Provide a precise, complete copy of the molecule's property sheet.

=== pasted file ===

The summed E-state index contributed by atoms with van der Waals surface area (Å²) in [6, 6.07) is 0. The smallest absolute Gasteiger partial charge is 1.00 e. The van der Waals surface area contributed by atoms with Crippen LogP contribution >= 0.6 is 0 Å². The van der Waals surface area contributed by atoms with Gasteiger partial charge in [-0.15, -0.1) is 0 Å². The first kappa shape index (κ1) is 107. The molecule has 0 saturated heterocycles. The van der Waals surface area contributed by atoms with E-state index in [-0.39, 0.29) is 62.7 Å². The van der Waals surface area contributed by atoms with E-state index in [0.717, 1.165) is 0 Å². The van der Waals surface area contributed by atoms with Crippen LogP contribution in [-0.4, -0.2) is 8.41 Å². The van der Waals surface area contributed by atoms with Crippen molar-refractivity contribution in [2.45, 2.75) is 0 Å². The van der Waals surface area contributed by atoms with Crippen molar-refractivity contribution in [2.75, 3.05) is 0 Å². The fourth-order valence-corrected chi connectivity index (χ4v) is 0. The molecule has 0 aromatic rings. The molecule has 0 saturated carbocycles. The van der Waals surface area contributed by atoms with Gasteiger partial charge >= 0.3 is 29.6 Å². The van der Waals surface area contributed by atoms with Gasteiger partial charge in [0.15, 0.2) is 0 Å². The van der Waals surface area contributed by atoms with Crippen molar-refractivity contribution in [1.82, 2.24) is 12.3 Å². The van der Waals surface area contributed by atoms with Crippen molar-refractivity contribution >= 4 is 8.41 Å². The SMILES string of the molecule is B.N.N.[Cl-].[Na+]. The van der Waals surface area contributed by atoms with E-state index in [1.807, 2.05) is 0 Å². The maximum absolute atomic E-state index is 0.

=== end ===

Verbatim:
The summed E-state index contributed by atoms with van der Waals surface area (Å²) in [6, 6.07) is 0. The smallest absolute Gasteiger partial charge is 1.00 e. The van der Waals surface area contributed by atoms with Crippen LogP contribution >= 0.6 is 0 Å². The van der Waals surface area contributed by atoms with Gasteiger partial charge in [-0.15, -0.1) is 0 Å². The first kappa shape index (κ1) is 107. The molecule has 0 saturated heterocycles. The van der Waals surface area contributed by atoms with E-state index in [-0.39, 0.29) is 62.7 Å². The van der Waals surface area contributed by atoms with E-state index in [0.717, 1.165) is 0 Å². The van der Waals surface area contributed by atoms with Crippen LogP contribution in [-0.4, -0.2) is 8.41 Å². The van der Waals surface area contributed by atoms with Crippen molar-refractivity contribution in [2.45, 2.75) is 0 Å². The van der Waals surface area contributed by atoms with Crippen molar-refractivity contribution in [2.75, 3.05) is 0 Å². The fourth-order valence-corrected chi connectivity index (χ4v) is 0. The molecule has 0 aromatic rings. The molecule has 0 saturated carbocycles. The van der Waals surface area contributed by atoms with Gasteiger partial charge >= 0.3 is 29.6 Å². The van der Waals surface area contributed by atoms with Gasteiger partial charge in [0.15, 0.2) is 0 Å². The van der Waals surface area contributed by atoms with Crippen molar-refractivity contribution in [1.82, 2.24) is 12.3 Å². The van der Waals surface area contributed by atoms with Crippen molar-refractivity contribution >= 4 is 8.41 Å². The SMILES string of the molecule is B.N.N.[Cl-].[Na+]. The van der Waals surface area contributed by atoms with E-state index in [1.807, 2.05) is 0 Å². The maximum absolute atomic E-state index is 0.